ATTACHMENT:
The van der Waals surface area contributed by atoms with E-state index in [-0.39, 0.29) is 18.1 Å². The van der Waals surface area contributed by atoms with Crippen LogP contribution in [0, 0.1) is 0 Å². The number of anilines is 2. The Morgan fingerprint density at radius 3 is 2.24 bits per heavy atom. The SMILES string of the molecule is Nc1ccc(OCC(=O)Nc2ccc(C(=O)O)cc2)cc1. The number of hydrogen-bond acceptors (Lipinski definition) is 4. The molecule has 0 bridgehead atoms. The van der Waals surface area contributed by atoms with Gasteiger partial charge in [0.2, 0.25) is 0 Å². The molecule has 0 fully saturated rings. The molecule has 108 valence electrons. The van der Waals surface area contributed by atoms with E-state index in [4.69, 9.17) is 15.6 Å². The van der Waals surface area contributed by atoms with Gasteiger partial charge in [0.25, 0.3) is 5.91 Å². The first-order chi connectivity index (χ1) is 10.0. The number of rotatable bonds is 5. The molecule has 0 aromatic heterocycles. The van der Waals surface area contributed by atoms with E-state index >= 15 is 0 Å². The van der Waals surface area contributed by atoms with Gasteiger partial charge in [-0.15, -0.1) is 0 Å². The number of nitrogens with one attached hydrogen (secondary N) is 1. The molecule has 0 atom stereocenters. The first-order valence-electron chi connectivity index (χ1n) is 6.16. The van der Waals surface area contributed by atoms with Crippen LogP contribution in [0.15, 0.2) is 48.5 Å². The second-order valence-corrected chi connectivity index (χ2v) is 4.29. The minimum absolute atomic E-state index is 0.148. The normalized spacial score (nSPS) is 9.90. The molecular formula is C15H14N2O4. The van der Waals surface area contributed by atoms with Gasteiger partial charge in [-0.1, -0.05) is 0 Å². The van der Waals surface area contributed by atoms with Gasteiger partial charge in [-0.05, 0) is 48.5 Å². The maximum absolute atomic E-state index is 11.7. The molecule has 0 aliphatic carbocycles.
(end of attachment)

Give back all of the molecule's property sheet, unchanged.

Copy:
The van der Waals surface area contributed by atoms with E-state index in [-0.39, 0.29) is 18.1 Å². The van der Waals surface area contributed by atoms with Crippen LogP contribution in [0, 0.1) is 0 Å². The number of anilines is 2. The Morgan fingerprint density at radius 3 is 2.24 bits per heavy atom. The SMILES string of the molecule is Nc1ccc(OCC(=O)Nc2ccc(C(=O)O)cc2)cc1. The number of hydrogen-bond acceptors (Lipinski definition) is 4. The molecule has 0 bridgehead atoms. The van der Waals surface area contributed by atoms with Gasteiger partial charge in [0.2, 0.25) is 0 Å². The molecule has 0 fully saturated rings. The molecule has 108 valence electrons. The van der Waals surface area contributed by atoms with E-state index in [4.69, 9.17) is 15.6 Å². The van der Waals surface area contributed by atoms with Gasteiger partial charge in [0.25, 0.3) is 5.91 Å². The first-order chi connectivity index (χ1) is 10.0. The number of rotatable bonds is 5. The molecule has 0 aromatic heterocycles. The van der Waals surface area contributed by atoms with E-state index >= 15 is 0 Å². The van der Waals surface area contributed by atoms with Gasteiger partial charge in [-0.15, -0.1) is 0 Å². The number of nitrogens with one attached hydrogen (secondary N) is 1. The molecule has 0 atom stereocenters. The first-order valence-electron chi connectivity index (χ1n) is 6.16. The van der Waals surface area contributed by atoms with Crippen LogP contribution in [0.15, 0.2) is 48.5 Å². The second-order valence-corrected chi connectivity index (χ2v) is 4.29. The minimum absolute atomic E-state index is 0.148. The normalized spacial score (nSPS) is 9.90. The molecular formula is C15H14N2O4. The van der Waals surface area contributed by atoms with Gasteiger partial charge in [-0.1, -0.05) is 0 Å². The van der Waals surface area contributed by atoms with Gasteiger partial charge in [-0.05, 0) is 48.5 Å². The maximum absolute atomic E-state index is 11.7. The molecule has 0 aliphatic carbocycles.